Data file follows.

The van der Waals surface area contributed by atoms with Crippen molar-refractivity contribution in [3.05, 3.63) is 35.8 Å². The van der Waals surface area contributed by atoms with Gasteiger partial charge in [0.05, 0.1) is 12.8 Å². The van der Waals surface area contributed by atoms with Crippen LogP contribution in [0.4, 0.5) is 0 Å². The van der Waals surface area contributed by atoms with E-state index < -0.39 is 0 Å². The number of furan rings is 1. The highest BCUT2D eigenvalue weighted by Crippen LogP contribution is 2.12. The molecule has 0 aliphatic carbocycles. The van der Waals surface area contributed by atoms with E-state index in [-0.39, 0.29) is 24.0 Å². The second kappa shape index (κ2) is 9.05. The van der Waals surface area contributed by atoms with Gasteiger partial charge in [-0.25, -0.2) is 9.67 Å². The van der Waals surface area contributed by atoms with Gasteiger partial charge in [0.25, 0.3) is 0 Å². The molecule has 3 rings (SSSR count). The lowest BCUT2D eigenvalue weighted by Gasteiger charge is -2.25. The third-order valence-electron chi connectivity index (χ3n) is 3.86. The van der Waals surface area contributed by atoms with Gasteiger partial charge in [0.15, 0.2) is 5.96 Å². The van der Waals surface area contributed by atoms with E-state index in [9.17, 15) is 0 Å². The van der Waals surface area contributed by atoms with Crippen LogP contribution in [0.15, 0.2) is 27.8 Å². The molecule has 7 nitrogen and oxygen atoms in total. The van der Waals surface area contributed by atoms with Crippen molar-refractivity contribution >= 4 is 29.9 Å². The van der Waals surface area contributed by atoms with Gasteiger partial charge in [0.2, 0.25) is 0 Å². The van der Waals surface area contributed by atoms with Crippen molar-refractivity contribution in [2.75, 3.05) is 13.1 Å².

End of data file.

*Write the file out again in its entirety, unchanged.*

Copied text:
The van der Waals surface area contributed by atoms with Crippen molar-refractivity contribution in [3.05, 3.63) is 35.8 Å². The van der Waals surface area contributed by atoms with Gasteiger partial charge in [0.05, 0.1) is 12.8 Å². The van der Waals surface area contributed by atoms with Crippen LogP contribution in [0.4, 0.5) is 0 Å². The van der Waals surface area contributed by atoms with E-state index < -0.39 is 0 Å². The number of furan rings is 1. The highest BCUT2D eigenvalue weighted by Crippen LogP contribution is 2.12. The molecule has 0 aliphatic carbocycles. The van der Waals surface area contributed by atoms with E-state index in [-0.39, 0.29) is 24.0 Å². The second kappa shape index (κ2) is 9.05. The van der Waals surface area contributed by atoms with Gasteiger partial charge in [-0.25, -0.2) is 9.67 Å². The van der Waals surface area contributed by atoms with Gasteiger partial charge in [0.25, 0.3) is 0 Å². The molecule has 3 rings (SSSR count). The lowest BCUT2D eigenvalue weighted by Gasteiger charge is -2.25. The third-order valence-electron chi connectivity index (χ3n) is 3.86. The van der Waals surface area contributed by atoms with Gasteiger partial charge in [0.15, 0.2) is 5.96 Å². The van der Waals surface area contributed by atoms with E-state index in [9.17, 15) is 0 Å². The van der Waals surface area contributed by atoms with Crippen LogP contribution in [0.15, 0.2) is 27.8 Å². The molecule has 7 nitrogen and oxygen atoms in total. The van der Waals surface area contributed by atoms with Crippen molar-refractivity contribution >= 4 is 29.9 Å². The van der Waals surface area contributed by atoms with Gasteiger partial charge in [0.2, 0.25) is 0 Å². The van der Waals surface area contributed by atoms with Crippen molar-refractivity contribution in [2.75, 3.05) is 13.1 Å².